As Canada’s wildfires intensify, recruiting firefighters is tougher

British Columbia, June 25 (BNA): Canada is grappling with the worst start to a wildfire season on record, but recruiting firefighters is becoming increasingly difficult due to tight labor markets and the challenging nature of the job, provincial officials said.

Limited resources could threaten Canada’s ability to put out fires, which are expected to grow more ferocious in the future as a result of climate change caused by fossil fuels, potentially causing more harm to communities and disrupting the country’s oil, gas, mining and lumber industries.

A Reuters survey of all 13 provinces and territories showed Canada employs about 5,500 wildland firefighters, not including the remote Yukon Territory, which did not respond to requests for information.

That’s about 2,500 fewer firefighters than needed, said Mike Flanigan, a professor at Thompson Rivers University in British Columbia who specializes in wildfires.

“It’s hard work, it’s hot work, it’s smokin’ work, and there are real issues with the long-term health effects,” Flanigan said. “It is getting more and more difficult to recruit and retain personnel.”

This year Ontario extended the application period, ramped up marketing efforts and began covering training costs to secure more recruits. Applications were being denied in British Columbia and Nova Scotia, officials said, and Albertans had to do several rounds of recruitment to fill the ranks.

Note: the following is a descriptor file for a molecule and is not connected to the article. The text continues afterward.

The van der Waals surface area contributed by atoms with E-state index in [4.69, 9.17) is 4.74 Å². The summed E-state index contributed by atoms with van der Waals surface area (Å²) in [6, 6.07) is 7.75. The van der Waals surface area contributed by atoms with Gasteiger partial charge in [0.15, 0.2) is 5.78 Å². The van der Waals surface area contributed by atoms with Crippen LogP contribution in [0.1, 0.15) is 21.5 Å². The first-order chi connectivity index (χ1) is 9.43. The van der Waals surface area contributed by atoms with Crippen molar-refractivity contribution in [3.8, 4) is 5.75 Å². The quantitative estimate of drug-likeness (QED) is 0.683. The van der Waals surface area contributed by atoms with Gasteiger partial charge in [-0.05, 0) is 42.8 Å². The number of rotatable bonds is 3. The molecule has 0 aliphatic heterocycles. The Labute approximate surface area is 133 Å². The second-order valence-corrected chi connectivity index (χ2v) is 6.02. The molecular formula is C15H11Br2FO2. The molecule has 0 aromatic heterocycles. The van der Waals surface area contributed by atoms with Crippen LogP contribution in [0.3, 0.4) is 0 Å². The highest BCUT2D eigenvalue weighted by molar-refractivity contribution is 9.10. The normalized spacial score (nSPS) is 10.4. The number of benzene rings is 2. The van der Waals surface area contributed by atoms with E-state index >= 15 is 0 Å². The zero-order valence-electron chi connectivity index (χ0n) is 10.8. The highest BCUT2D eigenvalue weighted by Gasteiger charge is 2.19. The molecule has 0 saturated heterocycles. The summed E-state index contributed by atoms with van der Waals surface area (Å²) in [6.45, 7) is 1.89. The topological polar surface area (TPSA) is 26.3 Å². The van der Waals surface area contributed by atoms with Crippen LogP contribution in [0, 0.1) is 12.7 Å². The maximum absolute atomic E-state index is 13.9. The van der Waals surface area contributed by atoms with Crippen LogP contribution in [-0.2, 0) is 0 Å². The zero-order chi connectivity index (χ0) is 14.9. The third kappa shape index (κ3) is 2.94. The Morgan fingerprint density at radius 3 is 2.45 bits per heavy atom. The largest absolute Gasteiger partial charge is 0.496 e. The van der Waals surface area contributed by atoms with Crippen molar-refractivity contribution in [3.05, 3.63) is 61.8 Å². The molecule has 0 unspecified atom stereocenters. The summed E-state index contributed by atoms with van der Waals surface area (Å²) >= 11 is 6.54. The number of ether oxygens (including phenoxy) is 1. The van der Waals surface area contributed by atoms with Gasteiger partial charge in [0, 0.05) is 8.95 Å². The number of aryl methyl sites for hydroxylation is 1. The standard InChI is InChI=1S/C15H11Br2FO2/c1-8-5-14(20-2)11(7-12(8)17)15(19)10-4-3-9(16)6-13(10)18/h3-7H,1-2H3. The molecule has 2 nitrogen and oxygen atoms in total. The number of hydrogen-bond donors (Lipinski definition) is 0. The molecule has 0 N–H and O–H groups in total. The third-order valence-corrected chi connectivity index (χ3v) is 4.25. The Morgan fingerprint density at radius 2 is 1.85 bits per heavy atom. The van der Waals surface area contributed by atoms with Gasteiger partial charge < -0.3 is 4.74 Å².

Canadian provinces and territories share crews and equipment as needed and call on international partners and the military in times of greatest need. But this year, record fires broke out in the east and west simultaneously, stoking competition for firefighters and aircraft.

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“This was the worst-case scenario that everyone feared – multiple areas of the country burning at the same time,” said Scott Tingley, Nova Scotia’s director of forest protection.

Wildfire crews work 12 to 14 hours a day, up to two weeks at a time, in smoky, stressful environments, often in remote wilderness areas.

Seasonal work, longer fire seasons, and a non-competitive basic wage — which ranges from C$30 an hour in British Columbia to C$18 an hour in Manitoba — also discourage people.

“We’re in competition with a whole host of other labor markets. It’s physically demanding and it’s mentally taxing,” said Rob Schweitzer, executive director of the BC Wildfire Service.

A week of cold weather and rain has eased some fires across Canada, but 6.5 million hectares (16 million acres), an area the size of Lithuania, has already burned this year and the unusually hot weather is expected to return.

MI






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